at System.Number.StringToNumber(String str, NumberStyles options, NumberBuffer & number, NumberFormatInfo info, Boolean parseDeximal)
at System.Number.Parse64(StringValue,number Styles Options),NumberFormatInfo numfmt)
at HPConfiguration.InFile.GetLong(StringKey

Alex Kuretz January 12, 2010 at 9:21 am

Hi Rick, troubleshooting issues like this is best handled in the forums, I’ll encourage you to sign up and post there. Also do a search of this site (google search box in top-right area of the site) on “Input string was not in a correct format” as this issue has been encountered numerous times and there a few possible causes and fixes.

Rick Brand January 12, 2010 at 1:33 pm

Thanks for your reply but this is a pretty persistent problem that will not go away. Can you help me please? I have spent the last 2 days trying to resolve this issue because I am not able to update the WHS due to this problem.

Error message is as follows:

“Input string was not in a correct format.
at System.Number.StringToNumber(String str, Number Styles options, NumberBuffer& number, NumberFormatInfo Info, Boolean.parseDecimal) at System.Number.ParseInt64(String value, NumberStyles options, NumberFormatInfo numfmt) at HPConfiguration.IniFile.GettLong(String key Int64 devaultVal) at MediaSmartUpdate.MediaSmartUpdater.GetIniConfig()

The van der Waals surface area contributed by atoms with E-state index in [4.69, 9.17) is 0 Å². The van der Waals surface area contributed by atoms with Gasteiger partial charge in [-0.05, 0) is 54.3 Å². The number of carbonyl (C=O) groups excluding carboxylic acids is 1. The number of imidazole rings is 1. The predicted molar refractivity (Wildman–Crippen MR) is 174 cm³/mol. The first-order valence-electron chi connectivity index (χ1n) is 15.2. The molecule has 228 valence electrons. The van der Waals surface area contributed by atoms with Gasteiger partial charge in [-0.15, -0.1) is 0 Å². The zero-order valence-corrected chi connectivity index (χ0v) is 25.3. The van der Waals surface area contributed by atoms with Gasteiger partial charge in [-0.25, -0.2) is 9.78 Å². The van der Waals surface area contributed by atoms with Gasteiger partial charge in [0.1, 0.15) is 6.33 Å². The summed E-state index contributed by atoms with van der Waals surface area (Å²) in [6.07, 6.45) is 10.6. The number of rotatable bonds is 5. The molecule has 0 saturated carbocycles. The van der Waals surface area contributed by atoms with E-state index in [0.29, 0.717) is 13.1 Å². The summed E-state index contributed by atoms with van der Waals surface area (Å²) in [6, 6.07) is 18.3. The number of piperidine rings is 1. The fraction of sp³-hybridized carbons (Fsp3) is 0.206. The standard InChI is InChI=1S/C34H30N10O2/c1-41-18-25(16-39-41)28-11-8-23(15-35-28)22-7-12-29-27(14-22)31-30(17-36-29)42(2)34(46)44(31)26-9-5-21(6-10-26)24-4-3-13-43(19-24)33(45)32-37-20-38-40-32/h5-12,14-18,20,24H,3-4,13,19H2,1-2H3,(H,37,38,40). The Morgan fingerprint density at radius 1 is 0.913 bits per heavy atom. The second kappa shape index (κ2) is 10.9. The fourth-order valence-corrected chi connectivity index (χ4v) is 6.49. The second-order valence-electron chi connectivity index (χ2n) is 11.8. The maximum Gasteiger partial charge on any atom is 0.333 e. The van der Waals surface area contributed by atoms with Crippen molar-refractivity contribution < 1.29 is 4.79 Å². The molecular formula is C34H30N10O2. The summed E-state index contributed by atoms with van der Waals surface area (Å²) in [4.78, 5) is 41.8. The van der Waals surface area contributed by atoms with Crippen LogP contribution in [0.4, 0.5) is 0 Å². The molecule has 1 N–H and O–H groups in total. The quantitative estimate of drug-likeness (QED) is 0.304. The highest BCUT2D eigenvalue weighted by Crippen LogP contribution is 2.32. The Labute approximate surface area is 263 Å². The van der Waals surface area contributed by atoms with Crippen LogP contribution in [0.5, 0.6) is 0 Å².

at MediaSmartUpdate.MediaSmartUpdater.GetSettingsValues()

The only thing that I have spotted to be strange is the on the HP Mediasmart updates section, the last updated dated is XX/XX/XXXX and if I try to run the HP update, I’m told the above message and the HP Updates screen is gone.
I wanted to add my new HP Notebook with Windows 7 but I am not able to get the software updated to the Version required and now I cannot even verifiy any versions because of this problem. Please help or direct me to someone at HP that I can speak with to get this fixed.

Alex Kuretz January 12, 2010 at 2:01 pm

I already advised you of the best way to get support from this site, that is through the forums.

Here is the HP support info for all the MediaSmart Server products, and here are some tips if you decide to call HP support. Those are the only ways to get support from HP that I am aware.

Good luck, and let us know how it turns out.